Boston Brown Bread

Total Time:
2 hr 30 min
Prep:
15 min
Inactive:
1 hr
Cook:
1 hr 15 min

Yield:
2 (4-inch) loaves
Level:
Easy

Ingredients
  • Nonstick spray
  • Boiling water
  • 2 1/2 ounces whole wheat flour
  • 2 1/2 ounces rye flour
  • 2 1/2 ounces cornmeal
  • 1/2 teaspoon baking soda
  • 1/2 teaspoon baking powder
  • 1/2 teaspoon kosher salt
  • 1/2 teaspoon freshly ground allspice
  • 6 ounces molasses, by weight
  • 8 1/2 ounces buttermilk
  • 1 teaspoon vanilla extract
  • 1/2 teaspoon orange zest
  • Special equipment: 2 empty (26.5-ounce) metal cans
Directions

Move a rack to the bottom third of the oven and heat the oven to 325 degrees F.

Spray the insides of the cans with nonstick spray and place set a deep 3-quart oven-safe pot. Begin heating enough boiling water to come halfway up the sides of the cans when poured into the pot.

In a medium mixing bowl, whisk together the wheat flour, rye flour, cornmeal, baking soda, baking powder, salt and allspice. Add the molasses, buttermilk, vanilla and zest and whisk to combine. Divide the mixture evenly between the prepared cans. Cover the top with a double thickness of aluminum foil and tie securely with string. Pour the boiling water into the pot. Carefully place in the oven and bake for 1 hour and 15 minutes or until the edges of the bread begin to pull away from the sides of the cans. Remove the cans from the pot of water, uncover, place on a cooling rack and cool 1 hour before removing bread from the cans. Serve with baked beans or slice, toast and serve with cream cheese.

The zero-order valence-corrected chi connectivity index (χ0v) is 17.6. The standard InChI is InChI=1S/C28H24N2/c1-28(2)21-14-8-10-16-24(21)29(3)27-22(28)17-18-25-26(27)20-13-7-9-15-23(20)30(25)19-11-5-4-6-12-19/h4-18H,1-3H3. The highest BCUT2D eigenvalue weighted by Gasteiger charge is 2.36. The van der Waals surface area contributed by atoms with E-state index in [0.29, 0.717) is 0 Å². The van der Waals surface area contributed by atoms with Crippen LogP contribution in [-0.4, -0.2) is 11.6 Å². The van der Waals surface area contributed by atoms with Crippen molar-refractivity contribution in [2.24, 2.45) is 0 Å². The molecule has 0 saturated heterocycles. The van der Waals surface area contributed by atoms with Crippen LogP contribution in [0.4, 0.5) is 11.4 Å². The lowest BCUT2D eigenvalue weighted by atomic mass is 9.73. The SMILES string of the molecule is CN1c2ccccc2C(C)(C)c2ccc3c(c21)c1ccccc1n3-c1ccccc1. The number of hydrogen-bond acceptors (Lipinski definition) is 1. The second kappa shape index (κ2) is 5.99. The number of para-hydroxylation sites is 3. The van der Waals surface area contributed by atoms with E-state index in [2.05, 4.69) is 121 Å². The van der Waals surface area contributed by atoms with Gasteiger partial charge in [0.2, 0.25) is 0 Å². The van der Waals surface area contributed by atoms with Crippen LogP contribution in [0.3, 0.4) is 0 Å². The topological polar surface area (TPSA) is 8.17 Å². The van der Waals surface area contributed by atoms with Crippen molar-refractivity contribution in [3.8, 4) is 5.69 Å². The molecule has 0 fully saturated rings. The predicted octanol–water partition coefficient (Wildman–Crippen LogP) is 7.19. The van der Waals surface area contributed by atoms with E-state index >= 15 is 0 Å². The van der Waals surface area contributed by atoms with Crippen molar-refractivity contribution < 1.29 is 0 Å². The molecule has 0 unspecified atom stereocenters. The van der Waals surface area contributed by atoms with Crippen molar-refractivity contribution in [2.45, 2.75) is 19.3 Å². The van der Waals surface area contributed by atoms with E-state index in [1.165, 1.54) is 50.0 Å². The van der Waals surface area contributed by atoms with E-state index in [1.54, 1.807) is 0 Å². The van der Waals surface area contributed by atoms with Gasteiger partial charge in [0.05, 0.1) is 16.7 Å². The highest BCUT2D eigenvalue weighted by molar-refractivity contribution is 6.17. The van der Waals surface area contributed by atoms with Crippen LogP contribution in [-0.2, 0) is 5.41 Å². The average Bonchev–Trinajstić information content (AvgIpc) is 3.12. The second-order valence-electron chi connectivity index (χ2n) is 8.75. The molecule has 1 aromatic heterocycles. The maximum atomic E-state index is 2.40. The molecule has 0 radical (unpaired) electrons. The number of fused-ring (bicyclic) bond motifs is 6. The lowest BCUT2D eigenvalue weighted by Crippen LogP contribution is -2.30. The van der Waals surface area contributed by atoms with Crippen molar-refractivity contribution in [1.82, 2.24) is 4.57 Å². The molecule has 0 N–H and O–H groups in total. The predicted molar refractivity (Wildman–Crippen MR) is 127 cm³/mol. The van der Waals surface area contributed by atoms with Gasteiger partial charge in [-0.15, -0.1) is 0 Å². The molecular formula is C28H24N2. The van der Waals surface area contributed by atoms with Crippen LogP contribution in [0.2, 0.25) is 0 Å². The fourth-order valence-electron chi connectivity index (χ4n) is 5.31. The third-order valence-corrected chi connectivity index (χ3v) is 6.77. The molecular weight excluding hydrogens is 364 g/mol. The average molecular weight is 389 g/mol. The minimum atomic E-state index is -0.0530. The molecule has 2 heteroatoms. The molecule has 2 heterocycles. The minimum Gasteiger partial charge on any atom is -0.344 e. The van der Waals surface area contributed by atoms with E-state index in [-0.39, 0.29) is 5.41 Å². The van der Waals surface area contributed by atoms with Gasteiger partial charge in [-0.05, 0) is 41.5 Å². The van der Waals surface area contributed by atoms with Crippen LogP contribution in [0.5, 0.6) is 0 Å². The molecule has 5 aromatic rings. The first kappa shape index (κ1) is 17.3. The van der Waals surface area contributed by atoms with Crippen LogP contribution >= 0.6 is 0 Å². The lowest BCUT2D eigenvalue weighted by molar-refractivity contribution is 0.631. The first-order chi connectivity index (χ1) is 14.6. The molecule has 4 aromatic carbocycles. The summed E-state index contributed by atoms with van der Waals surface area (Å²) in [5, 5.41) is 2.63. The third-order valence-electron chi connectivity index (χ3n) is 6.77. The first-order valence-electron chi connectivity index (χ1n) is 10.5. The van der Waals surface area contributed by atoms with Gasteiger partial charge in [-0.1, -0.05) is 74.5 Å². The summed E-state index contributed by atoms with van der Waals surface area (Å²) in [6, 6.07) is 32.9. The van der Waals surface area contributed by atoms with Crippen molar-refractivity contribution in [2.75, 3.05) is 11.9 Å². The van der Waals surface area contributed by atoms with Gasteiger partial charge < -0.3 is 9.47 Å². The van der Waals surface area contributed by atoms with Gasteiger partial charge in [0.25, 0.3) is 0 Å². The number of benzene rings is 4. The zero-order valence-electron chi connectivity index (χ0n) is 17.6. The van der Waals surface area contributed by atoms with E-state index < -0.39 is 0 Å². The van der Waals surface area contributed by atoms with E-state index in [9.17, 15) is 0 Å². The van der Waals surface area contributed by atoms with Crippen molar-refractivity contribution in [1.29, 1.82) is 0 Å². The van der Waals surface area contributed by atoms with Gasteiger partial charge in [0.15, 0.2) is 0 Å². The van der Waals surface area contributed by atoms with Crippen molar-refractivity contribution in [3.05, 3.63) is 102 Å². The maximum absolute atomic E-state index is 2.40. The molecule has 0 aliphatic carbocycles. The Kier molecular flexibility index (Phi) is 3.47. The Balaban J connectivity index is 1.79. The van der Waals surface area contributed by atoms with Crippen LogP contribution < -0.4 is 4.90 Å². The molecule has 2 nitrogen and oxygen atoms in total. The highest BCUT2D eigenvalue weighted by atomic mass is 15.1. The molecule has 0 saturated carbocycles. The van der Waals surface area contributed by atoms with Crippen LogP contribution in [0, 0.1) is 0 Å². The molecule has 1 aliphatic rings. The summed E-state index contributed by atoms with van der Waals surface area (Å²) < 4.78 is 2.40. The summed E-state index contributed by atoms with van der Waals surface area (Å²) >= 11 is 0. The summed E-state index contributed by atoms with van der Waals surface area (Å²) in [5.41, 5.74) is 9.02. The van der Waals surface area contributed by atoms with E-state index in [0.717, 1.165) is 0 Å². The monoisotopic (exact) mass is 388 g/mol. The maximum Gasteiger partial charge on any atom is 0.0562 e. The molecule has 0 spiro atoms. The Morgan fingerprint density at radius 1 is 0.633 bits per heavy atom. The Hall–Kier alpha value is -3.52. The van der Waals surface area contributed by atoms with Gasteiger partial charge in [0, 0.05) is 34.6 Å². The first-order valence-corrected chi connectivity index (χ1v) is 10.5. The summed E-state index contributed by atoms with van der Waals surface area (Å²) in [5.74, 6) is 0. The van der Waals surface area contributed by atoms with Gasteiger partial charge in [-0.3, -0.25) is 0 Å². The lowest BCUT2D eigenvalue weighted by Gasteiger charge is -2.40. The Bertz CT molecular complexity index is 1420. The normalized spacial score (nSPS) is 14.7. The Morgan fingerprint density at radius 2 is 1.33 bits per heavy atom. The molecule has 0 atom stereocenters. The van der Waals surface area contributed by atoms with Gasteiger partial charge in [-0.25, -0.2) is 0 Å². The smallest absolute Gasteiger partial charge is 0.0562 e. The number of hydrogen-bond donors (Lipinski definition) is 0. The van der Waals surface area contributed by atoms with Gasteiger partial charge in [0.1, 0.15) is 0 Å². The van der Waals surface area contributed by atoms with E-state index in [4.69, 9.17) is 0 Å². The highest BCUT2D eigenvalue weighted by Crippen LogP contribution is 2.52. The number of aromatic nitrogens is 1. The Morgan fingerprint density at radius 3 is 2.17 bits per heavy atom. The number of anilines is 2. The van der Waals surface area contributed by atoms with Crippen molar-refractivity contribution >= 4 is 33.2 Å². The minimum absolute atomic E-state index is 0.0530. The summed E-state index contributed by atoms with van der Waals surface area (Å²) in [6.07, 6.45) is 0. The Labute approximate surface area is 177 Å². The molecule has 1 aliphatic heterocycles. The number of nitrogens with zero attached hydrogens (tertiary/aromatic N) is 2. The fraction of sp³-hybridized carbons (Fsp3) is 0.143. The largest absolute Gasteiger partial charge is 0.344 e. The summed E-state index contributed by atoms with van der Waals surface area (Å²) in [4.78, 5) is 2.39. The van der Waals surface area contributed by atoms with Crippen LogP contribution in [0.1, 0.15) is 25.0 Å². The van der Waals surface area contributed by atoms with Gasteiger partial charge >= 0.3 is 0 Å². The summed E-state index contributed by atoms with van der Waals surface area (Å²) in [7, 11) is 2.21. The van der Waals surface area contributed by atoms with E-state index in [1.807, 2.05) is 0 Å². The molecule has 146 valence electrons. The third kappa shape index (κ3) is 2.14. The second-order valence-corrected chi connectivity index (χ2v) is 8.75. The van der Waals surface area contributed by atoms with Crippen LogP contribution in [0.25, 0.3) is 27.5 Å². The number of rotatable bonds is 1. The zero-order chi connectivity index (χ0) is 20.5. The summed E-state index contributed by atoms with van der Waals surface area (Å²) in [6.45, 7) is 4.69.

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    Very easy to make. I added 1/4 cup raisins. 
     
    For those who have had trouble with this recipe, here are a couple suggestions: 
     
    1. While American cooks use dry measurements, weighing the flour is common in most other countries. The 2-1/2 ounces of corn meal, whole wheat and rye flours the recipe calls for are approximately 1/2 cup of each flour. Likewise, the 6 ounces of molasses measures out to almost 1/2 cup. (I used refiner's molasses, blackstrap (treacle is a little thicker, so I would try 1/3 cup.